Sub-postmaster wrongly sent to prison while pregnant rejects apology from ex-Post Office boss


A former Post Office executive who celebrated the conviction of a pregnant sub-postmaster has said sorry.

Former managing director David Smith made the apology to the Post Office Horizon IT inquiry, which is investigating who knew what and when about the faulty accounting software that ruined lives and led to the conviction of hundreds of innocent sub-postmasters for theft and false accounting.

The scandal received renewed attention after an ITV drama, Mr Bates vs the Post Office, aired early this year.

The Horizon software, developed by Fujitsu, incorrectly generated financial shortfalls at Post Office branches throughout the UK.

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As a result, sub-postmasters were forced by the Post Office to make up for the losses, selling homes and going deep into debt in the process.

Many suffered ill-health, some died by suicide and many more had their reputations ruined and left their communities.

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One of those wrongly convicted was Seema Misra, who was sentenced to 15 months in jail and served four months while pregnant.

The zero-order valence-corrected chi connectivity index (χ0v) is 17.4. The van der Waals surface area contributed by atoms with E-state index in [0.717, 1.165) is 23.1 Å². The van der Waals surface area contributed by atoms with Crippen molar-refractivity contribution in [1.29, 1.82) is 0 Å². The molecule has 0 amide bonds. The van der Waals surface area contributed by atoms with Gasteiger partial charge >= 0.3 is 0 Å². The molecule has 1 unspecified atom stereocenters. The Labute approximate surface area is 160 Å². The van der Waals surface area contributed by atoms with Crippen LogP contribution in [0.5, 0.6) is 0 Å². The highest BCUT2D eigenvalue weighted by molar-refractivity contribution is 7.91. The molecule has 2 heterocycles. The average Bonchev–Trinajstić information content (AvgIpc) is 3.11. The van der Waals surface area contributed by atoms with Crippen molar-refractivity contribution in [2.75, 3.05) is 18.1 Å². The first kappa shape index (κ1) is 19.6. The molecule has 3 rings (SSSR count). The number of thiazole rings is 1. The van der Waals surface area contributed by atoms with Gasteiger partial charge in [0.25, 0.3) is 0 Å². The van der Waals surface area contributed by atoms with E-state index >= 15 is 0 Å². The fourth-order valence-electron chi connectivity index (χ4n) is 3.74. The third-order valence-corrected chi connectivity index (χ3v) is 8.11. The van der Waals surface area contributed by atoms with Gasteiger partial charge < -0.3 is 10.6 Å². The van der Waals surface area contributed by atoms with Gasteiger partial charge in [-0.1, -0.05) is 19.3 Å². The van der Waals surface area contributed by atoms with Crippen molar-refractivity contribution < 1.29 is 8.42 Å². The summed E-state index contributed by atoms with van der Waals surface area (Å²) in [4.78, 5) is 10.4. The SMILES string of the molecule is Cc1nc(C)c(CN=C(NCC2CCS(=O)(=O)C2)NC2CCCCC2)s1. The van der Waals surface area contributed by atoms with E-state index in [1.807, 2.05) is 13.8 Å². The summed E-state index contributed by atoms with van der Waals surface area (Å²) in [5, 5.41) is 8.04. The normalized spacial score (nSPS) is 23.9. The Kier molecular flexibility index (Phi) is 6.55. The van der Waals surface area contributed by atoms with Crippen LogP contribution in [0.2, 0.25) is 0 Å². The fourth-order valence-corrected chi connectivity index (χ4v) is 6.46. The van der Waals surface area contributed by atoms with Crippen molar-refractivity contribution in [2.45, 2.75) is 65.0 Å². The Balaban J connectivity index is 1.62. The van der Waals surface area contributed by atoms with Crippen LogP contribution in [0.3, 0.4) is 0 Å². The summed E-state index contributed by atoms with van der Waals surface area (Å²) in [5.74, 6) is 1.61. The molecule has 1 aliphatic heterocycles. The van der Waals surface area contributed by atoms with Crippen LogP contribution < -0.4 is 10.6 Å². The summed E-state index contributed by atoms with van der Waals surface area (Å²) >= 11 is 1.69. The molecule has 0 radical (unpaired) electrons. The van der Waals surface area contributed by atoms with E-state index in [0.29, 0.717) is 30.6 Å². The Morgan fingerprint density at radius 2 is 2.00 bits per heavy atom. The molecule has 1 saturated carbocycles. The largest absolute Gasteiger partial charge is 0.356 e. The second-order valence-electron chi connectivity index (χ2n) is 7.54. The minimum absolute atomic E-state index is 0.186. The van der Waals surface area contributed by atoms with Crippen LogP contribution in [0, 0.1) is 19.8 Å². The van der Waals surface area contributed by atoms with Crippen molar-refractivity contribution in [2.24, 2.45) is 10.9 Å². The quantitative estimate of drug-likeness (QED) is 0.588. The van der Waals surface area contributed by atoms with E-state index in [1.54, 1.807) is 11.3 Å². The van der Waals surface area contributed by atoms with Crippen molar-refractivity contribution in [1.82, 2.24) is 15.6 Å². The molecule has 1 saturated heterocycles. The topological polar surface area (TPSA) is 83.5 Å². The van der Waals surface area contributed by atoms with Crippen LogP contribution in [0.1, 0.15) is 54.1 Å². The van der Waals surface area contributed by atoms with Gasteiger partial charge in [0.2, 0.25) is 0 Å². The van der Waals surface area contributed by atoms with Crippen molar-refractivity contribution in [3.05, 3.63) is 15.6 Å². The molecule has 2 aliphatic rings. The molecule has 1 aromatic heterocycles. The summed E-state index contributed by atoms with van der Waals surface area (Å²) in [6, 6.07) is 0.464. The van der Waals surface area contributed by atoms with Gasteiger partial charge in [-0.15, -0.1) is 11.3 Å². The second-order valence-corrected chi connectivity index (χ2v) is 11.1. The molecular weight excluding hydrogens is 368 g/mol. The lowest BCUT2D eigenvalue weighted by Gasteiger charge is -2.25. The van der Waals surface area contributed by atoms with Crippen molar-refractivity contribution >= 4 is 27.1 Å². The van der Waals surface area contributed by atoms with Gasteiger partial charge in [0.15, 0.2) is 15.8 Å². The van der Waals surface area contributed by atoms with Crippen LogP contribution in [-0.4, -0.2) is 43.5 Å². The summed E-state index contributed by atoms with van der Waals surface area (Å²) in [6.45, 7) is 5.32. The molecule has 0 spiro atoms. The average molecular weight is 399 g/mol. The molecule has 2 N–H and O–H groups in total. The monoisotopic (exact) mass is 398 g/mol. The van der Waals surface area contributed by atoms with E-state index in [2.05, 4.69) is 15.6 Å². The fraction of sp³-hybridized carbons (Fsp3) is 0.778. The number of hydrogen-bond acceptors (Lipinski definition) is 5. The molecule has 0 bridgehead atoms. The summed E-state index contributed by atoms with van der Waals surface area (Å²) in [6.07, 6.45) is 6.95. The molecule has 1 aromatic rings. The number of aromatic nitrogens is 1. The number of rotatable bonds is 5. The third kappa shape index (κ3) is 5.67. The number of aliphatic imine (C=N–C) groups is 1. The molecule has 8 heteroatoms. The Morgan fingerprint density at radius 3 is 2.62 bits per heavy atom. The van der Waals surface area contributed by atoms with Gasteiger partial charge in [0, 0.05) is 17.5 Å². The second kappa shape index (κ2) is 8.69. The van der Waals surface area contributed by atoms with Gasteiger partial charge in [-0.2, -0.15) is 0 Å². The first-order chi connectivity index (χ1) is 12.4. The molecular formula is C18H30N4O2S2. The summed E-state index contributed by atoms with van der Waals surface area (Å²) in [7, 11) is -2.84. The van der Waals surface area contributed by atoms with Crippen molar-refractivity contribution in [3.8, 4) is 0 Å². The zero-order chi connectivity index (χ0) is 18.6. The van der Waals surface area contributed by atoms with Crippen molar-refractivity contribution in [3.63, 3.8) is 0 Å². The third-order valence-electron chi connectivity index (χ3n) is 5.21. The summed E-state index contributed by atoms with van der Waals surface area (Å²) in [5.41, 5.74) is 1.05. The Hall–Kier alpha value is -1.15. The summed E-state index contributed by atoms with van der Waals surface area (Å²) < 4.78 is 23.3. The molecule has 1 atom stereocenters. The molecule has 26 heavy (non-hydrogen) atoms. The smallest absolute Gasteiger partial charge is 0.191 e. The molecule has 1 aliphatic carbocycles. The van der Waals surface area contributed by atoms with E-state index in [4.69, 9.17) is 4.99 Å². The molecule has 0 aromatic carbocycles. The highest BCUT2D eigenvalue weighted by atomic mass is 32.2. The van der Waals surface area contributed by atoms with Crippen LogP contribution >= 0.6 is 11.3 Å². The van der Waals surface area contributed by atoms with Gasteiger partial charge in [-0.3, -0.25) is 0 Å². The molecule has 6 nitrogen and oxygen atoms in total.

“Brilliant news”

In 2010 Mr Smith emailed Post Office prosecutors, congratulating them on a job well done in jailing Ms Misra.

“Brilliant news. Well done. Please pass on my thanks to the team,” he said.

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A wrongly convicted pregnant sub-postmaster has told Sky News she

The message was intended to celebrate proving Horizon was robust, Mr Smith said, rather than someone going to prison.

“I would absolutely never think that it was ‘brilliant news’ for a pregnant woman to go to prison and I am hugely apologetic that my email can be read as such. Regardless of the result, I would have thanked the team for their work on the case,” Mr Smith’s evidence statement to the inquiry said.

“However, seeing this email in the light of what I know now, I understand the anger and the upset that it will have caused and sincerely apologise for that.”

“It is evident that my email would have caused Seema Misra and her family, substantial distress to read and I would like to apologise for that”.

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